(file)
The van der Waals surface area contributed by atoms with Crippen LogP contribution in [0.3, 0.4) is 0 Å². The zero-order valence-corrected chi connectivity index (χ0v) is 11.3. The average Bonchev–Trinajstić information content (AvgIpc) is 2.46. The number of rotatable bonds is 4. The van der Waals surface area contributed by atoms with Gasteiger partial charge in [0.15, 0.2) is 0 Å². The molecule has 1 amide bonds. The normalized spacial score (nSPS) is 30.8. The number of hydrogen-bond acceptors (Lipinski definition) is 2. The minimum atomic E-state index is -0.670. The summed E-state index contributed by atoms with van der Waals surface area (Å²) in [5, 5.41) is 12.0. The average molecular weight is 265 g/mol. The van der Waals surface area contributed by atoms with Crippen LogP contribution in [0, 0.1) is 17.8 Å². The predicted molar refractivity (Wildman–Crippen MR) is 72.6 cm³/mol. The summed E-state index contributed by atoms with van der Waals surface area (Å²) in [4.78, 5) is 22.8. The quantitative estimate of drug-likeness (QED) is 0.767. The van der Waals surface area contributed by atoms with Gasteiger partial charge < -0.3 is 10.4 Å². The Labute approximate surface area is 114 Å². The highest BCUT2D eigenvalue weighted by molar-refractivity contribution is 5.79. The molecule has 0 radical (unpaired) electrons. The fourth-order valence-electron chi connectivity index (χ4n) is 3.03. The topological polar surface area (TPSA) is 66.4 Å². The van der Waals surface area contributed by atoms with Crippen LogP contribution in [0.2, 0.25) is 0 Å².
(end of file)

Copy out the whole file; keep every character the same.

The van der Waals surface area contributed by atoms with Crippen LogP contribution in [0.3, 0.4) is 0 Å². The zero-order valence-corrected chi connectivity index (χ0v) is 11.3. The average Bonchev–Trinajstić information content (AvgIpc) is 2.46. The number of rotatable bonds is 4. The van der Waals surface area contributed by atoms with Gasteiger partial charge in [0.15, 0.2) is 0 Å². The molecule has 1 amide bonds. The normalized spacial score (nSPS) is 30.8. The number of hydrogen-bond acceptors (Lipinski definition) is 2. The minimum atomic E-state index is -0.670. The summed E-state index contributed by atoms with van der Waals surface area (Å²) in [5, 5.41) is 12.0. The average molecular weight is 265 g/mol. The van der Waals surface area contributed by atoms with Crippen LogP contribution in [0, 0.1) is 17.8 Å². The predicted molar refractivity (Wildman–Crippen MR) is 72.6 cm³/mol. The summed E-state index contributed by atoms with van der Waals surface area (Å²) in [4.78, 5) is 22.8. The quantitative estimate of drug-likeness (QED) is 0.767. The van der Waals surface area contributed by atoms with Gasteiger partial charge < -0.3 is 10.4 Å². The Labute approximate surface area is 114 Å². The highest BCUT2D eigenvalue weighted by molar-refractivity contribution is 5.79. The molecule has 0 radical (unpaired) electrons. The fourth-order valence-electron chi connectivity index (χ4n) is 3.03. The topological polar surface area (TPSA) is 66.4 Å². The van der Waals surface area contributed by atoms with Crippen LogP contribution in [0.2, 0.25) is 0 Å².